Unboxing Winger’s “Chapter 1: The Atlantic Years 1988-1993 – BMG
This is a review of both the vinyl and CD Box Sets. The video unboxing and first review below id by Phil Aston and the second is by Joe Geesin.
These collections are reminiscent of other sets like Rat, Dokken, Mötley Crüe, and Skid Row. It’s a comprehensive look at Winger’s Atlantic Records journey, with remastering done by Ted Jensen and overseen by Kip Winger himself.
CD Box Set:
The CD collection is the first-ever compilation of Winger’s Atlantic Records years. It includes multi-platinum albums such as “Winger” (1988), “In the Heart of the Young” (1990), and the fan-favorite “Pull” (1993). Additionally, there’s a fourth CD featuring original demo versions of Winger’s biggest hits. The CDs come in basic Digi packs, mirroring the original albums with track titles and a few pictures.
Vinyl Box Set:
The vinyl set is where the magic truly lies. Pressed on 180g black vinyl, it includes all the albums from the CD set and a luxurious 16-page booklet. This booklet is filled with rare photos, handwritten lyrics, and memorabilia from Winger’s archives. Each vinyl album retains the original inner sleeve with lyrics, ensuring a nostalgic experience for fans.
Both the vinyl and CD sets have been remastered by Ted Jensen, elevating the sound quality significantly. Comparing it to my original CDs, the new versions are a few notches above in terms of clarity and depth. The vinyl pressings are silent, smooth, and of high quality, making them a must-have for audiophiles.
Winger has always stood out from the typical “hair metal” bands of their era. With Kip Winger’s soulful voice, Rob Beach’s exceptional guitar skills, and a touch of prog experimentation on the drums, they carved a unique niche for themselves. Songs like “Heading for a Heartbreak” showcase their musical prowess, with solos that are nothing short of stunning.
If you’re new to Winger or a long-time fan, this box set is a worthy addition to your collection. The vinyl set, in particular, offers a luxurious experience with its glossy booklet and high-quality pressings. Whether you’re reminiscing about the golden era of rock or discovering Winger for the first time, “Chapter 1: The Atlantic Years 1988-1993” is a musical journey you won’t want to miss.
Phil Aston | Now Spinning Magazine
WINGER – Chapter One: Atlantic Years 1988-1993 (4CD box) Atlantic/BMG – Joe Geesin
Formed in the mid 80s in New York by bassist/vocalist Kip Winger (who had first used the band name on a rare recording from 1980), Winger were oft associated with the hair metal scene, a little unfairly as although the music was radio friendly, it dipped into solid serious hard rock and prog metal directions. Very successful and thoroughly enjoyable they were too.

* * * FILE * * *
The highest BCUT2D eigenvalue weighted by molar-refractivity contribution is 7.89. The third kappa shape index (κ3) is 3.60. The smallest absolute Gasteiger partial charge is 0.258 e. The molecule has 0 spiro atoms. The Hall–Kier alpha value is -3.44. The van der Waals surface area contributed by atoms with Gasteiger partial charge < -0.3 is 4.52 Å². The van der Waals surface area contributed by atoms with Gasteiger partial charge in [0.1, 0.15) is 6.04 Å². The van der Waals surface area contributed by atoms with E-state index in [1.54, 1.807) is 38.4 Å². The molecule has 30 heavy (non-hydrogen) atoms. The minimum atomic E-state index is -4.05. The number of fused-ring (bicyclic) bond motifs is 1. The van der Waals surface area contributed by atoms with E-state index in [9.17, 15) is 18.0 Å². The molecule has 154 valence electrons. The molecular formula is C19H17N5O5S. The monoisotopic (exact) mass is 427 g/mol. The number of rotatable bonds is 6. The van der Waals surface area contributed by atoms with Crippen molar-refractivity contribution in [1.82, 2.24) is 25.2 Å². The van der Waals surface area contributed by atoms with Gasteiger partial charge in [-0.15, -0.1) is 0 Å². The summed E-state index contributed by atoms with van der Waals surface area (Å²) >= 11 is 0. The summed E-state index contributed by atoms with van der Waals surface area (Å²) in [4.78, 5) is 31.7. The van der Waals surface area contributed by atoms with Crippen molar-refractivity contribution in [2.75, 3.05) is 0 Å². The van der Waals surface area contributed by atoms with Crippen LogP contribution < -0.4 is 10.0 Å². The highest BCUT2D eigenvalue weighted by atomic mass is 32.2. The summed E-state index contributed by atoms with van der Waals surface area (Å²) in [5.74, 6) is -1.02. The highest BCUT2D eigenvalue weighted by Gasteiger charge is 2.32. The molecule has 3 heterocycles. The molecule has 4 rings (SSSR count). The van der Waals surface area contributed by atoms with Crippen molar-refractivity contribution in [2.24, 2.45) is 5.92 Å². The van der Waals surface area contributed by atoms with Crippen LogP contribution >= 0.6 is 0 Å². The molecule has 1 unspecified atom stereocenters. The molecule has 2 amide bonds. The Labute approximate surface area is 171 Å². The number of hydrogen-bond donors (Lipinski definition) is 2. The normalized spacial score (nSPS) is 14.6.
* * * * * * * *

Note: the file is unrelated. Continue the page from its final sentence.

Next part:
As usual with these sets, it does what it says on the tin. In their original run, they released three albums on Atlantic, which are nicely collected here, with a fourth disc of demo recordings. The band toured heavily and have since reunited, but this is where their platinum sellers are.
Aside Kip, who has also had a notable solo career, the band featured guitarist Reb Beach, who has also made a name for himself working with Alice Cooper and Whitesnake.
The band’s eponymous debut, originally released in 1988, is a punchy and in-your-face number, quite intricate in places, but with a commercial edge. The strings In the intro to Hungry ad a Beatles hint, and when the band come in there’s a chunky feel that nods to Alice Cooper. The clearly tried to push the band in the then current trends with four singles, all with promo videos, and the band toured for over a year, supporting the likes of Bon Jovi, Cinderella, Poison and Bad Company. There are big power pop / metal numbers, some more solid rock moments, lots of widdley solos without overdoing the shred, predictably cliched in some areas, yet fantastic, original, solid and wonderful in others. Along side Kio and Reb, the band featured keyboard player Paul Taylor and drummer Rod Morgenstein. Dweezil Zappa guests on the cover of the Hendrix track Purple Haze (good but cluttered at times). The cover, interestingly, has ‘Sahara’ on the front cover, which is what the band had originally wanted to call themselves.
1990’s In The Heart Of The Young (also dubbed Winger II) followed suit and even in the face of grunge, it was a success. Plenty of singles and touring followed. Opener Can’t Get Enough was a successful single, it’s a bright track with a solid rhythm. Largely a heavy album but, like the debut, there are acoustic, balladic and power pop moments. That might sound a little cliched but it was a breath of fresh air from what else was around at the time.
With the band’s keyboard player leaving, 1993’s Pull saw Kip take on some of the keyboards and acoustic guitar himself. He also added to the production himself. A fan favourite although sales were on a decline, and it has a harder and more aggressive feel. There is still a commercial feel, especially with the layering of the backing vocals, but it is a more solid album.
Three wonderful albums, and a fourth of demo recordings. A nice box, each album in a simple digipak. On the plus, it’s good to have these albums available, and together, and if that’s all you want, it fits the bill perfectly. But there are no booklets, so no sleevenotes or lyrics), and no bonus tracks. Even without going into the vaults, it wouldn’t have been hard to find the b-sides or Japanese bonus tracks from the day.
There’s many a collection it will fit, and many a pair of ears it will please too.
Joe Geesin | Now Spinning Magazine